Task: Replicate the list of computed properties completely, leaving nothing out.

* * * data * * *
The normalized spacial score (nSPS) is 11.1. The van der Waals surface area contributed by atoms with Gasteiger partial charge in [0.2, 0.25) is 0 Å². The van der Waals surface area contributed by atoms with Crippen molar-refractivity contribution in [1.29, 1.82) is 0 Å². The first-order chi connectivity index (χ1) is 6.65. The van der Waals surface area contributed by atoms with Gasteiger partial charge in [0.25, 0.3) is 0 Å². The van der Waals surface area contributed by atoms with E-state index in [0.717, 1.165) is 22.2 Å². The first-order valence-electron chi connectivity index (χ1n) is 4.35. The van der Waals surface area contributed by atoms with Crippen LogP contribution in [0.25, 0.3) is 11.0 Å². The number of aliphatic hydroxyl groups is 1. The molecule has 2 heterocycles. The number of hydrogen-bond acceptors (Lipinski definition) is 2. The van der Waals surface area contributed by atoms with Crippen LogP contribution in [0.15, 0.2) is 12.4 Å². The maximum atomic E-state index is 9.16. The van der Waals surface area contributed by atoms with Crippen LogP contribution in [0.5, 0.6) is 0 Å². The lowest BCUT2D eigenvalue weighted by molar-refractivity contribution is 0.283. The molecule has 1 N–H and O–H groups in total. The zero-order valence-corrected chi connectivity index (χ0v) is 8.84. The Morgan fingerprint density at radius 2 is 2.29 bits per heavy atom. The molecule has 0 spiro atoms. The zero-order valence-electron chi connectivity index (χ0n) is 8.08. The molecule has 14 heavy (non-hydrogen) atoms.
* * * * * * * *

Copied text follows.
The normalized spacial score (nSPS) is 11.1. The van der Waals surface area contributed by atoms with Gasteiger partial charge in [0.2, 0.25) is 0 Å². The van der Waals surface area contributed by atoms with Crippen molar-refractivity contribution in [1.29, 1.82) is 0 Å². The first-order chi connectivity index (χ1) is 6.65. The van der Waals surface area contributed by atoms with Gasteiger partial charge in [0.25, 0.3) is 0 Å². The van der Waals surface area contributed by atoms with E-state index in [0.717, 1.165) is 22.2 Å². The first-order valence-electron chi connectivity index (χ1n) is 4.35. The van der Waals surface area contributed by atoms with Crippen LogP contribution in [0.25, 0.3) is 11.0 Å². The number of aliphatic hydroxyl groups is 1. The molecule has 2 heterocycles. The number of hydrogen-bond acceptors (Lipinski definition) is 2. The van der Waals surface area contributed by atoms with Crippen LogP contribution in [0.15, 0.2) is 12.4 Å². The maximum atomic E-state index is 9.16. The van der Waals surface area contributed by atoms with Crippen LogP contribution in [0.5, 0.6) is 0 Å². The lowest BCUT2D eigenvalue weighted by molar-refractivity contribution is 0.283. The molecule has 1 N–H and O–H groups in total. The zero-order valence-corrected chi connectivity index (χ0v) is 8.84. The Morgan fingerprint density at radius 2 is 2.29 bits per heavy atom. The molecule has 0 spiro atoms. The zero-order valence-electron chi connectivity index (χ0n) is 8.08. The molecule has 14 heavy (non-hydrogen) atoms.